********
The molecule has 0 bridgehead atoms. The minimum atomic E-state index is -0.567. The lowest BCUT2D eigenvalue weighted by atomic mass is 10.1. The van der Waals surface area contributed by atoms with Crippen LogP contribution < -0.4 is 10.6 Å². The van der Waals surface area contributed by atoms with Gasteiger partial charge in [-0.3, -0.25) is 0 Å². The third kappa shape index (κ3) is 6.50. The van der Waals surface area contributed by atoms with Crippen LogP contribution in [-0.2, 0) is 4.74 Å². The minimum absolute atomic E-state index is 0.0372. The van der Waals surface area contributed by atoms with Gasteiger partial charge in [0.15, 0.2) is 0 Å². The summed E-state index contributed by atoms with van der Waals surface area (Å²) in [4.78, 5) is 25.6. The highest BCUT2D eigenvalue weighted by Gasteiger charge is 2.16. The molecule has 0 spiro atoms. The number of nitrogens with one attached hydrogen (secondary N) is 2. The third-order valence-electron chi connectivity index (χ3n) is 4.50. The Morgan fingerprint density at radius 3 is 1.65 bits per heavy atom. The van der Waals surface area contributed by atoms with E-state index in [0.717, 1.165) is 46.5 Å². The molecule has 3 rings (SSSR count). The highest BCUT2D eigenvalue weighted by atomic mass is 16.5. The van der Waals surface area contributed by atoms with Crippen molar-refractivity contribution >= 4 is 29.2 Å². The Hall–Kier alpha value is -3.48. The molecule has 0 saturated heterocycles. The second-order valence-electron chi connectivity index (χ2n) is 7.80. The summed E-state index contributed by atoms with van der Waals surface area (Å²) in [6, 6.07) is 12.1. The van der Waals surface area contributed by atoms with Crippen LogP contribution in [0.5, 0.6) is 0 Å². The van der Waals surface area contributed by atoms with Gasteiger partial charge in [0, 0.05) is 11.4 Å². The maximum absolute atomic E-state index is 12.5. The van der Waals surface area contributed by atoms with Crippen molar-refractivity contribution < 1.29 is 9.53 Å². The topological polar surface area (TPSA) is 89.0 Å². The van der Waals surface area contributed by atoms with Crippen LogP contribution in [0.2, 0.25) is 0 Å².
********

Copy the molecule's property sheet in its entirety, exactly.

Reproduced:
The molecule has 0 bridgehead atoms. The minimum atomic E-state index is -0.567. The lowest BCUT2D eigenvalue weighted by atomic mass is 10.1. The van der Waals surface area contributed by atoms with Crippen LogP contribution < -0.4 is 10.6 Å². The van der Waals surface area contributed by atoms with Gasteiger partial charge in [-0.3, -0.25) is 0 Å². The third kappa shape index (κ3) is 6.50. The van der Waals surface area contributed by atoms with Crippen LogP contribution in [-0.2, 0) is 4.74 Å². The minimum absolute atomic E-state index is 0.0372. The van der Waals surface area contributed by atoms with Gasteiger partial charge in [0.15, 0.2) is 0 Å². The summed E-state index contributed by atoms with van der Waals surface area (Å²) in [4.78, 5) is 25.6. The highest BCUT2D eigenvalue weighted by Gasteiger charge is 2.16. The molecule has 0 spiro atoms. The number of nitrogens with one attached hydrogen (secondary N) is 2. The third-order valence-electron chi connectivity index (χ3n) is 4.50. The Morgan fingerprint density at radius 3 is 1.65 bits per heavy atom. The van der Waals surface area contributed by atoms with E-state index in [0.717, 1.165) is 46.5 Å². The molecule has 3 rings (SSSR count). The highest BCUT2D eigenvalue weighted by atomic mass is 16.5. The van der Waals surface area contributed by atoms with Crippen molar-refractivity contribution >= 4 is 29.2 Å². The Hall–Kier alpha value is -3.48. The molecule has 0 saturated heterocycles. The second-order valence-electron chi connectivity index (χ2n) is 7.80. The summed E-state index contributed by atoms with van der Waals surface area (Å²) in [6, 6.07) is 12.1. The van der Waals surface area contributed by atoms with Crippen LogP contribution in [0.5, 0.6) is 0 Å². The van der Waals surface area contributed by atoms with Gasteiger partial charge in [0, 0.05) is 11.4 Å². The maximum absolute atomic E-state index is 12.5. The van der Waals surface area contributed by atoms with Crippen molar-refractivity contribution < 1.29 is 9.53 Å². The topological polar surface area (TPSA) is 89.0 Å². The van der Waals surface area contributed by atoms with Crippen LogP contribution in [0.2, 0.25) is 0 Å².